I have just read Bradley Jersak's book Her Gates Will Never be Shut: Hope, Hell, and the New Jerusalem (Eugene: Wipf and Stock, 2009). I loved it! He tackles the whole subject of a biblical theology of Hell and universalism in a very different way than I do (in terms of focus and argument structure) but his conclusions are very close to my own.
The first section surveys the range of biblical teachings on future punishment. It has an orientation chapter on Sheol/Hades, Tehom, Abussos, Gehenna, the Lake of Fire and Tartarus. This is followed by an extended discussion of the Gehenna texts (which Jersak understands to refer to historical judgements on Jerusalem and not, in the first instance, to Hell). There is also an extended study on the Lake of Fire. Here Jersak argued, somewhat more speculatively, that the Lake of Fire imagery was rooted in the Sodom and Gommarah story (presumably with the Dead Sea image merging with the fire from heaven) and a reflection on the Rich Man and Lazarus in an imagined 'dialogue' format. In all these chapter Jersak makes the case that none of these texts need rule out ultimate salvation. Indeed, there are hints of the real possibility of salvation from judgement found in the various traditions themselves. The upshot is that the mainstream tradition of eternal, conscious torment cannot claim the unequivocal biblical support that it often has and sometimes still does.
The first section ends with a quick overview of the possibilities some traditions in the Bible hold out for universal salvation. Jersak poses the question, 'How do we hold the universal salvation texts and the judgement texts together?' and simply outlines different approaches that Christians have taken.
I found his discussions to be informative, and his judgements to be balanced and appropriately cautious when the evidence did not allow dogmatism. I was not persuaded by all of it but there is much good stuff here.
The second section of the book looks at the historical theological tradition and the differing options of universal salvation, eternal torment, and purgatory proposed. He invites us to take Von Balthasar's dare seriously: i.e. to dare to hope that God might save all but not to presume that this must or even will necessarily happen.
The final section is a terrific study of judgement and universalism in the book of Revelation - one that I think compliments my own rather well.
There is an appended essay by Professor Nik Ansell from the Institute for Christian Studies in Toronto on whether Hell is the nemesis of hope. Ansell's position is very similar to Jersak's on both hell and hope.
In a nutshell, Jersak's position seems to be that hopeful universalism is a good evangelical position. He believes that it does justice to the biblical tensions between Hell texts and universal salvation texts - a tension he does not wish to dissolve.
Jersak believes that both the classical tradition and dogmatic universalism err on the side of presumption. I think that his position is that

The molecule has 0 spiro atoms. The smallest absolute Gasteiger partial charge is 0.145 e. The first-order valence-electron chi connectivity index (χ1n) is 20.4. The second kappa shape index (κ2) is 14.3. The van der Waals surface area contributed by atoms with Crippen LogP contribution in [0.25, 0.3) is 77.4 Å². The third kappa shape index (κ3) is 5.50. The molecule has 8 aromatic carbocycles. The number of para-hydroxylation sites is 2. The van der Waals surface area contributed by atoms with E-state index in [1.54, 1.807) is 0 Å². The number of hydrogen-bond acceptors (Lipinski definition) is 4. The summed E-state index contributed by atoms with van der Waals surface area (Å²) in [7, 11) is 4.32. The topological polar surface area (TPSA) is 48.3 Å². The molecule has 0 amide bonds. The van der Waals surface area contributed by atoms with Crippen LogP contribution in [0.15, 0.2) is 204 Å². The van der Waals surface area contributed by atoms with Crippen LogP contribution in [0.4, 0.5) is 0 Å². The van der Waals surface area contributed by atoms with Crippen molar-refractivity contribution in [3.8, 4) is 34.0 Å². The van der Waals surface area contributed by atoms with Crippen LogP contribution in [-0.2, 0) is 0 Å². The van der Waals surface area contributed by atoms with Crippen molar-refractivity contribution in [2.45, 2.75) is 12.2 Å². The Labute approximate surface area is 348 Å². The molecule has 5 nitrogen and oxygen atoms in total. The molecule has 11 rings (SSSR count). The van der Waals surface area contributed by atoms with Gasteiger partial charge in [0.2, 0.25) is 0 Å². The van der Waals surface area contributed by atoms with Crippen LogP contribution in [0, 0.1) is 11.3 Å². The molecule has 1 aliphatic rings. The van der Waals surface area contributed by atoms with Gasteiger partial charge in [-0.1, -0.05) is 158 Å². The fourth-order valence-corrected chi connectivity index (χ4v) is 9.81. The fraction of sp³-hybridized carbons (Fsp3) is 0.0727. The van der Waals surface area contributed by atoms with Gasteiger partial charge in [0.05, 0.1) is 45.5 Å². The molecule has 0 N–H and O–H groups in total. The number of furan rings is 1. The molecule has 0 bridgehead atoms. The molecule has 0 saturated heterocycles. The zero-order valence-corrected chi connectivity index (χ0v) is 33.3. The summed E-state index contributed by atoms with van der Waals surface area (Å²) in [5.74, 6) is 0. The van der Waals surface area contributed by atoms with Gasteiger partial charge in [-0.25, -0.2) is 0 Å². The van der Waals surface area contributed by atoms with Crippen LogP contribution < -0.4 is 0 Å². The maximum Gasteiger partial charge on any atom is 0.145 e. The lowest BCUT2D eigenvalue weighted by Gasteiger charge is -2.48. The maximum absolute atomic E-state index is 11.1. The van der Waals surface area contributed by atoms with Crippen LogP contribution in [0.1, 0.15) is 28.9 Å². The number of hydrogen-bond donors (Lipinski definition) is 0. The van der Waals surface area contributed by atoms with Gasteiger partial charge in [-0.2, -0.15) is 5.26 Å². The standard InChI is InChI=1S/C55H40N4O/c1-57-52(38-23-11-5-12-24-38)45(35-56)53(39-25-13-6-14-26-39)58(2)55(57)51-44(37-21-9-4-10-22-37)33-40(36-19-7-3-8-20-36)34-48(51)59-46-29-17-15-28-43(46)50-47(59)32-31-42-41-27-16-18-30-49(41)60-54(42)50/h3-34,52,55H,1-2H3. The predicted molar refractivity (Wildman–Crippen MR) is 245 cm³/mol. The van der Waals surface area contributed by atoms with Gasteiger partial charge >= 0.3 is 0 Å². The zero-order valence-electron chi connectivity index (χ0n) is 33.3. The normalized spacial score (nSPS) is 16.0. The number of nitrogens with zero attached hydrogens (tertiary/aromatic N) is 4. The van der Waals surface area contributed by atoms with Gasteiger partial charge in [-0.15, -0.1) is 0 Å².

1. the classical tradition presumes that final judgement obliterates hope (which pushes the biblical texts beyond where they go, and fails to take the universal salvation texts seriously enough) and that
2. dogmatic universalism does not take seriously enough (a) the possibility of humans freely resisting God forever, and (b) the fact that the Hell texts do not unambiguously allow for the salvation of all from Hell.
Well, there is just tonnes of good stuff in this book. I even have a lot of sympathy for his final embracing of hopeful universalism - I appreciate his theological justification for it and respect his integrity in handling the biblical material as he draws that judgement.
Obviously, I go further. I am a strongly inclined to accept the truth of convinced universalism (what I occasionally call 'dogmatic' universalism - although I do not mean 'dogmatic' in a technical theological sense). So I guess that my view is one that Jersak would see as presumptuous. Well, I don't mind that, but clearly I don't myself think it presumptuous.
I guess that I don't find the freewill argument against convinced universalism to be at all persuasive (for reasons sketched in ch 1 of my book). So for me to be persuaded to scale back my universalism to 'hopeful' mode I'd need some biblical case that the universalist texts don't teach that all will be saved but that all 'can' be saved or that all 'might' be saved. I just can't see that.
Jersak himself does a good job of showing that the Hell texts allow for the possibility of salvation from Hell and, whilst they do not themselves assert that all will be so saved I don't see why a reader who follows the following argument must be seen as presumptuous
1. the Bible teaches that some will go to Hell
2. the Bible allows that people can be redeemed from Hell
3. the Bible teaches that in the end all will be saved
4. So we can infer from what the Bible teaches that all will eventually be redeemed from Hell
Jersak seems to believe 1-3 but is reluctant to infer 4. I see no problem in inferring 4 and, even if the inference is somehow mistaken, is it presumptuous to believe that one day the biblical promises of universal salvation will (as opposed to 'really might') be fulfilled? If so then I confess that I am presumptuous.
But, all in all, I don't see this as a major disagreement. I consider Jersak's book to be one of the best pieces of work ever published on the topic of universalism.